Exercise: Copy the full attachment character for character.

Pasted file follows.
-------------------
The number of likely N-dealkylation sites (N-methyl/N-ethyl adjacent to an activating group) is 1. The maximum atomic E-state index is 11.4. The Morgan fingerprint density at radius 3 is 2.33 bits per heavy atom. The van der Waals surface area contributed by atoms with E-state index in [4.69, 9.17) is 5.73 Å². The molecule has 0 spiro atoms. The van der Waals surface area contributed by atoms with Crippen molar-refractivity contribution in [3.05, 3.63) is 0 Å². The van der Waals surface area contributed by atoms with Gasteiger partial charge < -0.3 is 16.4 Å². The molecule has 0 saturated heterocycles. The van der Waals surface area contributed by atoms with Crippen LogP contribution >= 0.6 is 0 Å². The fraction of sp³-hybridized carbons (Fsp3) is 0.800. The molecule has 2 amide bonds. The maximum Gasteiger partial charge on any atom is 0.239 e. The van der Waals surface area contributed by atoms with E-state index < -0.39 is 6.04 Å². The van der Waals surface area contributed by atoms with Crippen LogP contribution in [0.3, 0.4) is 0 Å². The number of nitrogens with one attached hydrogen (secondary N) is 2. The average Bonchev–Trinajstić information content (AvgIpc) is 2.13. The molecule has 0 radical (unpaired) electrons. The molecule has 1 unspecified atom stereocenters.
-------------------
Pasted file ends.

The number of likely N-dealkylation sites (N-methyl/N-ethyl adjacent to an activating group) is 1. The maximum atomic E-state index is 11.4. The Morgan fingerprint density at radius 3 is 2.33 bits per heavy atom. The van der Waals surface area contributed by atoms with E-state index in [4.69, 9.17) is 5.73 Å². The molecule has 0 spiro atoms. The van der Waals surface area contributed by atoms with Crippen molar-refractivity contribution in [3.05, 3.63) is 0 Å². The van der Waals surface area contributed by atoms with Gasteiger partial charge < -0.3 is 16.4 Å². The molecule has 0 saturated heterocycles. The van der Waals surface area contributed by atoms with Crippen LogP contribution >= 0.6 is 0 Å². The fraction of sp³-hybridized carbons (Fsp3) is 0.800. The molecule has 2 amide bonds. The maximum Gasteiger partial charge on any atom is 0.239 e. The van der Waals surface area contributed by atoms with E-state index < -0.39 is 6.04 Å². The van der Waals surface area contributed by atoms with Crippen LogP contribution in [0.3, 0.4) is 0 Å². The number of nitrogens with one attached hydrogen (secondary N) is 2. The average Bonchev–Trinajstić information content (AvgIpc) is 2.13. The molecule has 0 radical (unpaired) electrons. The molecule has 1 unspecified atom stereocenters.